Shamrock Series: Uniform review
Jimmy Kemper | Monday, November 23, 2015
Saturday, Notre Dame beat the Boston College Eagles at Fenway Park, taking the classic Holy War rivalry to the heart of Boston for the seventh annual Shamrock Series game. Having officially started in 2011 (and later including the neutral site games in 2009 and 2010), the Shamrock Series is a great opportunity for Notre Dame Football. It’s about more than just what should be an easy win in a neutral site — it’s about bringing the experience of a South Bend football game to major cities across the country. It’s about historic traditions, giving back to the community and serious marketing.
That’s right: the Shamrock Series is one of the best recruiting tools in our arsenal, putting Notre Dame Football on a national stage for all of its top recruits to see. While the game itself was important for a number of reasons, one of the biggest aspects of this recruiting campaign is the alternate uniforms. The Shamrock Series has already produced a number of crazy looks in its short history, ranging from 2011’s throwback theme to last year’s “God, Country, Notre Dame” concept. This year’s uniform took it to a new level, matching the famous Green Monster of Fenway Park, and showing us that Under Armour can truly go anywhere with the Shamrock Series concept. So while we all wait for the inevitable Mendoza-themed uniform, let’s break down Saturday’s efforts.
Saturday’s helmet builds on Under Armour’s excellent efforts from last year, creating a sleek, modern update to the storied history of gold helmets at Notre Dame. Thankfully, these helmets are the right kind of gold, unlike 2011’s ridiculously shiny gold helmet for the Maryland game, which blinded everyone at FedEx Field. The paint used this year gives off a brighter look than that used for regular season games without being too flashy.
Speaking of flashy, the leprechaun head on this year’s helmet is one of the best logos we’ve seen yet. It’s a bold piece of tradition on an otherwise current helmet. Combined with the blue and green stripes across the top, the logo creates a great sense of balance, especially when compared to past Shamrock Series works like 2012’s painful 60/40 blue-and-gold split pattern. adidas definitely had a rough start with these alternate looks.
The only concern about this year’s helmet is the blatant lack of a massive Under Armour logo. How are fans supposed to know we have the biggest contract in college athletics if their corporate emblem isn’t plastered everywhere?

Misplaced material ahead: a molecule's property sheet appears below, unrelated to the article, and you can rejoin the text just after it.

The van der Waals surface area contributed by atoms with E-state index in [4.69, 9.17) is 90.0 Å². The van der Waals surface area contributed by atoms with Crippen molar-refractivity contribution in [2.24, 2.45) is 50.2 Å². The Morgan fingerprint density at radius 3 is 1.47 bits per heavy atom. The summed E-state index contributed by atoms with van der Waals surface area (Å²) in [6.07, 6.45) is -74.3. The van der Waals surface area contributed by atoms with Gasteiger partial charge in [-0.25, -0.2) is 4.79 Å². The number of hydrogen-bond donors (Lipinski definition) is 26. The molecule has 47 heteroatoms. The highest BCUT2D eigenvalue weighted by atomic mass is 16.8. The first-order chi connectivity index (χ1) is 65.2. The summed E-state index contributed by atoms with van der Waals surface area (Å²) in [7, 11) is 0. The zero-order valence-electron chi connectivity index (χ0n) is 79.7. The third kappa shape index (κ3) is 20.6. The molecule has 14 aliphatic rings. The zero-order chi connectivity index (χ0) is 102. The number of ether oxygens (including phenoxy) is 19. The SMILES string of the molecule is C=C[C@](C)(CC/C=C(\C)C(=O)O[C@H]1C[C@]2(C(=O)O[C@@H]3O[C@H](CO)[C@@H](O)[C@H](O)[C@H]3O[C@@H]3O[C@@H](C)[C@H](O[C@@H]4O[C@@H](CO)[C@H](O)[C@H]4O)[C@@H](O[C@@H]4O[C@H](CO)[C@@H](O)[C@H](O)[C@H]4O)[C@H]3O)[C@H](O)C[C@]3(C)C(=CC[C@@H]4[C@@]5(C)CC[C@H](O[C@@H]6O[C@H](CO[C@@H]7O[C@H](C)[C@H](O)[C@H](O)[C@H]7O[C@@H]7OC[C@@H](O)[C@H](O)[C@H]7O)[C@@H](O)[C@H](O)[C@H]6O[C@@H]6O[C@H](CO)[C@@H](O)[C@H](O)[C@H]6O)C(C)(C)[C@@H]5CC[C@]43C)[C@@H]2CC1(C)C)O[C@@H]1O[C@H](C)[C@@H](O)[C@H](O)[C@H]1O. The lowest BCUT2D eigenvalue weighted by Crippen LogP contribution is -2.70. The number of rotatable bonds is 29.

Going for the bright green jersey was a pretty crazy idea, especially considering that the last time Notre Dame rocked green against Boston College was in 2002, when another fourth-ranked Irish team was upset 14-7. ND traditionalists already have a tough time swallowing the looks of a modern uniform. Throw in some bad luck and a loss would have had them crying for a return to Knute Rockne’s Notre Dame.
You know what else is crazy? Putting the leprechaun on the sleeves of the jersey AND the shamrock directly below it on the players’ performance shirts. I guess we had to make sure Bostonians know we’re more Irish Catholic than they are.
Questionable over-branding aside, Saturday’s jersey is sharp, with more than enough style points to make up for this weekend’s struggle of a victory. The 11 stripes, representing all those National Championships, is a subtle reminder for the playoff committee of that tradition of dominance. And the cursive “Irish” across the top of the jersey with the understated shamrock? That’s every Notre Dame dad’s dream.
This is where Under Armour threw all our precious tradition under the bus. When did we change our slogan to “All Green Everything?” Seriously, the pants took this way too far and morphed the players into Gaelic Power Rangers.
Initial shock aside, the pants looked great in action in Fenway Park and really contributed to the overarching (and somewhat overwhelming) Green Monster theme. If shock and awe was the goal, the pants nailed it in a way our offense could not this week. It’s also a nice evolution over last year’s great pants, with better stripes across the knee pads and a really cool vertical going down the side.
When you’re on a stage as big as the cable-only NBC Sports Network, looks really do matter. And overall, this year’s Shamrock Series uniform does a great job of that. It embraces its theme of the Green Monster really well across all of its major pieces, while the small details, such as the mostly green socks, shoes and gloves, build upon that image without going too far overboard.
It’s not the best Shamrock Series uniform we’ve seen (that title still belongs to 2013’s all-white uniform), but it’s a very close second, and the best look we’ve seen from Under Armour so far. With the upward trend on uniforms, next year’s Shamrock game against Army gives us something to look forward to.